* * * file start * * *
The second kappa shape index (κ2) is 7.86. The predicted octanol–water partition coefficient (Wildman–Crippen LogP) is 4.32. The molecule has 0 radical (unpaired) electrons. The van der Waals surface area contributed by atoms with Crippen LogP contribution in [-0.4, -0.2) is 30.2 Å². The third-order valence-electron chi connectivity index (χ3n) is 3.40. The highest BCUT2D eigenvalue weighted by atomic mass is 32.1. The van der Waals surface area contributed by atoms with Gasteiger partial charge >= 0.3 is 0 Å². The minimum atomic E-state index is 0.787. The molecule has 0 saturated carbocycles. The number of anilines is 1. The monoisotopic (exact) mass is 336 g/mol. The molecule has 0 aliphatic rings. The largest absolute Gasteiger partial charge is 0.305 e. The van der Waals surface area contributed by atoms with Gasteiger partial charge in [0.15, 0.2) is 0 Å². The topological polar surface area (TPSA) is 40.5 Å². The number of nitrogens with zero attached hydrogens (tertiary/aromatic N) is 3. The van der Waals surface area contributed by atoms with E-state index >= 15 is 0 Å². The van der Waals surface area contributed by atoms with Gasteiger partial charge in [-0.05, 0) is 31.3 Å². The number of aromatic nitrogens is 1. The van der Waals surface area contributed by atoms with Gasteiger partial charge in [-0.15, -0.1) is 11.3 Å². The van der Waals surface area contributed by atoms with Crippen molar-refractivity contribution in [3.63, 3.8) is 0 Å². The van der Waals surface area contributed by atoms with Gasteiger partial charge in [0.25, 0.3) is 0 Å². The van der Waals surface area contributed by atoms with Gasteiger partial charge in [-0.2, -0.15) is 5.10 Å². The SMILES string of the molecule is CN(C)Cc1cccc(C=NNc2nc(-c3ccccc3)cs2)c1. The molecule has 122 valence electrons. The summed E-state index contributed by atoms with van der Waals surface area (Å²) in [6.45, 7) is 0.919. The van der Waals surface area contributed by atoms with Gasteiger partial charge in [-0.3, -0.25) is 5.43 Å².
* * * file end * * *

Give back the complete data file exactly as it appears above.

The second kappa shape index (κ2) is 7.86. The predicted octanol–water partition coefficient (Wildman–Crippen LogP) is 4.32. The molecule has 0 radical (unpaired) electrons. The van der Waals surface area contributed by atoms with Crippen LogP contribution in [-0.4, -0.2) is 30.2 Å². The third-order valence-electron chi connectivity index (χ3n) is 3.40. The highest BCUT2D eigenvalue weighted by atomic mass is 32.1. The van der Waals surface area contributed by atoms with Gasteiger partial charge >= 0.3 is 0 Å². The minimum atomic E-state index is 0.787. The molecule has 0 saturated carbocycles. The number of anilines is 1. The monoisotopic (exact) mass is 336 g/mol. The molecule has 0 aliphatic rings. The largest absolute Gasteiger partial charge is 0.305 e. The van der Waals surface area contributed by atoms with Gasteiger partial charge in [0.15, 0.2) is 0 Å². The topological polar surface area (TPSA) is 40.5 Å². The number of nitrogens with zero attached hydrogens (tertiary/aromatic N) is 3. The van der Waals surface area contributed by atoms with E-state index >= 15 is 0 Å². The van der Waals surface area contributed by atoms with Gasteiger partial charge in [-0.05, 0) is 31.3 Å². The number of aromatic nitrogens is 1. The van der Waals surface area contributed by atoms with Gasteiger partial charge in [-0.15, -0.1) is 11.3 Å². The van der Waals surface area contributed by atoms with Crippen molar-refractivity contribution in [3.63, 3.8) is 0 Å². The van der Waals surface area contributed by atoms with Gasteiger partial charge in [0.25, 0.3) is 0 Å². The van der Waals surface area contributed by atoms with Gasteiger partial charge in [-0.2, -0.15) is 5.10 Å². The SMILES string of the molecule is CN(C)Cc1cccc(C=NNc2nc(-c3ccccc3)cs2)c1. The molecule has 122 valence electrons. The summed E-state index contributed by atoms with van der Waals surface area (Å²) in [6.45, 7) is 0.919. The van der Waals surface area contributed by atoms with Gasteiger partial charge in [-0.3, -0.25) is 5.43 Å².